Adherence to trial procedure was calculated based on the number of women screened eligible to participate in the trial who had received the study information booklet by the time-point of possible recruitment, divided by the total number of women screened eligible to participate in the study (irrespective of whether they participated or not). These figures were retrieved from the trial screening and register forms completed just prior to the time-point of each woman’s potential recruitment. Comparing within-site adherence, the analyses demonstrated a statistically significant increase in adherence at 1 month and at 3 months post-intervention in Site A (Table 4). There was no significant change (reduction or increase) between pre-intervention and post-intervention adherence rates in Site B and in Site C (Table 4).
Table 4

Adherence to trial procedure pre- and post-intervention

Site and time-point

Pre-intervention (number screened eligible who received study information/total screened eligible)

Pre-intervention (number screened eligible who received study information/total screened eligible)

P value

Site A at 1 month

58% (15/26)

82% (28/34)

0.02

Site A at 3 months

63% (45/72)

87% (90/103)

<0.0001

Site B at 1 month

68% (49/72)

72% (54/75)

0.30

Site B at 3 months

66% (107/163)

72% (137/189)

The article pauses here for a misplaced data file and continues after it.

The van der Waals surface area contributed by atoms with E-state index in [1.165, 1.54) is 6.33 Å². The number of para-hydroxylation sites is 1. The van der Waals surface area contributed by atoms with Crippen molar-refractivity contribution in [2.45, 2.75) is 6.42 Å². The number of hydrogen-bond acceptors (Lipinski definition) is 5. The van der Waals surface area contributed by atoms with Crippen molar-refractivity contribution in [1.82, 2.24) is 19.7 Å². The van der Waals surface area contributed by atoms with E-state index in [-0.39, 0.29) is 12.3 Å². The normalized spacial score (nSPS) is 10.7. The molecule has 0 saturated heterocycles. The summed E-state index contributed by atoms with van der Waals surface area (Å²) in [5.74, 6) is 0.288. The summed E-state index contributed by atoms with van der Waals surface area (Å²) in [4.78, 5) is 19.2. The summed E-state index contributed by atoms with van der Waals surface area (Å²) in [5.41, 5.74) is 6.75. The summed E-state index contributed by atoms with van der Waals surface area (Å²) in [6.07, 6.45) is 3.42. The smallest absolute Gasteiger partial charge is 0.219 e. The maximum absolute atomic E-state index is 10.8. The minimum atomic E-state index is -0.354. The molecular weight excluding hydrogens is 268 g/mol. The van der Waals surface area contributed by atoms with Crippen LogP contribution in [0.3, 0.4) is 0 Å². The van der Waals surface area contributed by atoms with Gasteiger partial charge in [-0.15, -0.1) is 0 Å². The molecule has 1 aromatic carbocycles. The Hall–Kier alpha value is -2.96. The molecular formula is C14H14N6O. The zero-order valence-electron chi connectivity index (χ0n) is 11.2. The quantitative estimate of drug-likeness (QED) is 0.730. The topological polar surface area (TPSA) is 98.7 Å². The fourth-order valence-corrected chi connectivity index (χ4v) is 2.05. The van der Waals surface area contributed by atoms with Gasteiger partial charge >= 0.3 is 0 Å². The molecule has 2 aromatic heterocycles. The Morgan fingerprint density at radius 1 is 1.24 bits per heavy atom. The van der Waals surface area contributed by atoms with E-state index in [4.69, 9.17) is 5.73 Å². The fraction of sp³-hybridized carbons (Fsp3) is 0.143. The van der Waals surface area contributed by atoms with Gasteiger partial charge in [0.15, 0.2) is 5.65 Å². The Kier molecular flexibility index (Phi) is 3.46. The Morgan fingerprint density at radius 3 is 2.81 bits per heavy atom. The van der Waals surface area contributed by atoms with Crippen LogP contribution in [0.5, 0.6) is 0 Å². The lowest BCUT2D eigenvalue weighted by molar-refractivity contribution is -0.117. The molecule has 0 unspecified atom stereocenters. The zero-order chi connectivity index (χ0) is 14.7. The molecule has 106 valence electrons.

0.08

Site C at 1 month

95% (40/42)

85% (33/39)

0.55

Site C at 3 months

90% (106/118)

88% (84/95)

0.37

Comparing between site differences in adherence rates, a statistically significantly lower adherence rate in Site A compared to Site B + C was found at 1 month pre-intervention (58% versus 78%; OR 0.38, 95% CI 0.16 to 0.94). This difference was not observed at 1 month post-intervention (82% versus 76%; OR 1.45, 95% CI 0.54 to 3.87) (Figure 3). At 3 months pre-intervention, a statistically significantly lower adherence to trial procedure was demonstrated in Site A compared to Site B + C (63% versus 78%; OR 0.36, 95% CI 0.20 to 0.64). Conversely, at 3 months post-intervention, adherence was significantly higher in Site A compared to Site B + C (87% versus 78%; OR 1.97, 95% CI 1.04 to 3.76) (Figure 3).
Figure 3

Comparison of adherence between site A and B + C at 1 and 3 months pre- and post-intervention.

Discussion